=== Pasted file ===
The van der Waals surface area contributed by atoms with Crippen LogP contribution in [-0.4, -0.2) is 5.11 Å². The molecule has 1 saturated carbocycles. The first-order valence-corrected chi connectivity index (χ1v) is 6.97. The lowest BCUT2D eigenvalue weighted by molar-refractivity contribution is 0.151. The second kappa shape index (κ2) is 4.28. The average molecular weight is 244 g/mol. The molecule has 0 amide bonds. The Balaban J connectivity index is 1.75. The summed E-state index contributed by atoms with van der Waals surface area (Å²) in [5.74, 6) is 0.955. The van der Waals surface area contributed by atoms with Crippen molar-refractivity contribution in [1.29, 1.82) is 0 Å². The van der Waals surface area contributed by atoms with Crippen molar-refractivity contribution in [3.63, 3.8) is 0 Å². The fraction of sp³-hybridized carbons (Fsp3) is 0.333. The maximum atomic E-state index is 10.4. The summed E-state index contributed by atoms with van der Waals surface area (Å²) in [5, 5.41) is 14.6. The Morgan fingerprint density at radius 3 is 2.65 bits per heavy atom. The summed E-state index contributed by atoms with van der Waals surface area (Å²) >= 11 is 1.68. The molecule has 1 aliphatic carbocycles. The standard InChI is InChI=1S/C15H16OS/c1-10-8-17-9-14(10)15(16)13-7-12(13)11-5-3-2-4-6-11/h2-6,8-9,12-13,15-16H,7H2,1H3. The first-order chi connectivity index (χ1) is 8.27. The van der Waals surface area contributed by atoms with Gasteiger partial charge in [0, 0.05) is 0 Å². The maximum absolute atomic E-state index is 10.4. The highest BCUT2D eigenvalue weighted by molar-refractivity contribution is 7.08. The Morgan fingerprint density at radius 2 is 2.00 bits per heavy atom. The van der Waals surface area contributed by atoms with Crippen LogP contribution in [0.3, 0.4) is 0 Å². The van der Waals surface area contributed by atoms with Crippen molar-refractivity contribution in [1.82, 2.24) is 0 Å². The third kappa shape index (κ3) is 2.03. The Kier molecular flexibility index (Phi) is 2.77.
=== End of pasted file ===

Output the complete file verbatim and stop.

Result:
The van der Waals surface area contributed by atoms with Crippen LogP contribution in [-0.4, -0.2) is 5.11 Å². The molecule has 1 saturated carbocycles. The first-order valence-corrected chi connectivity index (χ1v) is 6.97. The lowest BCUT2D eigenvalue weighted by molar-refractivity contribution is 0.151. The second kappa shape index (κ2) is 4.28. The average molecular weight is 244 g/mol. The molecule has 0 amide bonds. The Balaban J connectivity index is 1.75. The summed E-state index contributed by atoms with van der Waals surface area (Å²) in [5.74, 6) is 0.955. The van der Waals surface area contributed by atoms with Crippen molar-refractivity contribution in [1.29, 1.82) is 0 Å². The van der Waals surface area contributed by atoms with Crippen molar-refractivity contribution in [3.63, 3.8) is 0 Å². The fraction of sp³-hybridized carbons (Fsp3) is 0.333. The maximum atomic E-state index is 10.4. The summed E-state index contributed by atoms with van der Waals surface area (Å²) in [5, 5.41) is 14.6. The Morgan fingerprint density at radius 3 is 2.65 bits per heavy atom. The summed E-state index contributed by atoms with van der Waals surface area (Å²) >= 11 is 1.68. The molecule has 1 aliphatic carbocycles. The standard InChI is InChI=1S/C15H16OS/c1-10-8-17-9-14(10)15(16)13-7-12(13)11-5-3-2-4-6-11/h2-6,8-9,12-13,15-16H,7H2,1H3. The first-order chi connectivity index (χ1) is 8.27. The van der Waals surface area contributed by atoms with Gasteiger partial charge in [0, 0.05) is 0 Å². The maximum absolute atomic E-state index is 10.4. The highest BCUT2D eigenvalue weighted by molar-refractivity contribution is 7.08. The Morgan fingerprint density at radius 2 is 2.00 bits per heavy atom. The van der Waals surface area contributed by atoms with Crippen LogP contribution in [0.3, 0.4) is 0 Å². The van der Waals surface area contributed by atoms with Crippen molar-refractivity contribution in [1.82, 2.24) is 0 Å². The third kappa shape index (κ3) is 2.03. The Kier molecular flexibility index (Phi) is 2.77.